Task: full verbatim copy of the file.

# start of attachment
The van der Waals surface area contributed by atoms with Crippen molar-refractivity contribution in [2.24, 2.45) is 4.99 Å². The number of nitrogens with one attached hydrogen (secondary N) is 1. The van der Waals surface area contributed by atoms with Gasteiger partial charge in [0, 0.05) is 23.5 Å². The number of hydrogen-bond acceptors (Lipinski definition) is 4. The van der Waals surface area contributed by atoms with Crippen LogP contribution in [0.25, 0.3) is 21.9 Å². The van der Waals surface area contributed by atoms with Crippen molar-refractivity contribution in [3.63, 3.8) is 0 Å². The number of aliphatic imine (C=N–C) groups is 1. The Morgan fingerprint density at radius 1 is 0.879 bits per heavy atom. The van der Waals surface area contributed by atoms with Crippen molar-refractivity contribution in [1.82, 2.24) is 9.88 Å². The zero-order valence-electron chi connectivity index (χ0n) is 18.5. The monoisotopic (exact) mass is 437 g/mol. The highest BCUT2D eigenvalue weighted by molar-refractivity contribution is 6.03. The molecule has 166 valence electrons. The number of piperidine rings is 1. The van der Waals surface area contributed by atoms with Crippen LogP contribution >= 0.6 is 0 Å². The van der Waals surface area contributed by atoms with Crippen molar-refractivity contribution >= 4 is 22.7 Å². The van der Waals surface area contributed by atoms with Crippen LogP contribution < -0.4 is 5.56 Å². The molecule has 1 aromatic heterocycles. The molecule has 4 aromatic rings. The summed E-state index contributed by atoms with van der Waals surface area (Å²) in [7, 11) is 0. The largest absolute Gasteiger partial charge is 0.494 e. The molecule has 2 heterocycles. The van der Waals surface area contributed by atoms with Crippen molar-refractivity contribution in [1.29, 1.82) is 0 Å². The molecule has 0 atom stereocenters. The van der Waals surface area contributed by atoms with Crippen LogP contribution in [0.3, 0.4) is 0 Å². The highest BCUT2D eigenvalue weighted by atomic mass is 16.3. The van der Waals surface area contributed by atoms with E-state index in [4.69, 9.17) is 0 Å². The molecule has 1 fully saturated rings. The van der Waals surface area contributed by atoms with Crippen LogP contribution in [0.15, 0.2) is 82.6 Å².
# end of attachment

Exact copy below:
The van der Waals surface area contributed by atoms with Crippen molar-refractivity contribution in [2.24, 2.45) is 4.99 Å². The number of nitrogens with one attached hydrogen (secondary N) is 1. The van der Waals surface area contributed by atoms with Gasteiger partial charge in [0, 0.05) is 23.5 Å². The number of hydrogen-bond acceptors (Lipinski definition) is 4. The van der Waals surface area contributed by atoms with Crippen LogP contribution in [0.25, 0.3) is 21.9 Å². The van der Waals surface area contributed by atoms with Crippen molar-refractivity contribution in [3.63, 3.8) is 0 Å². The number of aliphatic imine (C=N–C) groups is 1. The Morgan fingerprint density at radius 1 is 0.879 bits per heavy atom. The van der Waals surface area contributed by atoms with Crippen molar-refractivity contribution in [1.82, 2.24) is 9.88 Å². The zero-order valence-electron chi connectivity index (χ0n) is 18.5. The monoisotopic (exact) mass is 437 g/mol. The highest BCUT2D eigenvalue weighted by molar-refractivity contribution is 6.03. The molecule has 166 valence electrons. The number of piperidine rings is 1. The van der Waals surface area contributed by atoms with Crippen LogP contribution >= 0.6 is 0 Å². The van der Waals surface area contributed by atoms with Crippen molar-refractivity contribution >= 4 is 22.7 Å². The van der Waals surface area contributed by atoms with Crippen LogP contribution < -0.4 is 5.56 Å². The molecule has 1 aromatic heterocycles. The molecule has 4 aromatic rings. The summed E-state index contributed by atoms with van der Waals surface area (Å²) in [7, 11) is 0. The largest absolute Gasteiger partial charge is 0.494 e. The molecule has 2 heterocycles. The van der Waals surface area contributed by atoms with Crippen molar-refractivity contribution in [1.29, 1.82) is 0 Å². The molecule has 0 atom stereocenters. The van der Waals surface area contributed by atoms with Crippen LogP contribution in [0.3, 0.4) is 0 Å². The highest BCUT2D eigenvalue weighted by atomic mass is 16.3. The van der Waals surface area contributed by atoms with E-state index in [4.69, 9.17) is 0 Å². The molecule has 1 fully saturated rings. The van der Waals surface area contributed by atoms with Crippen LogP contribution in [0.15, 0.2) is 82.6 Å².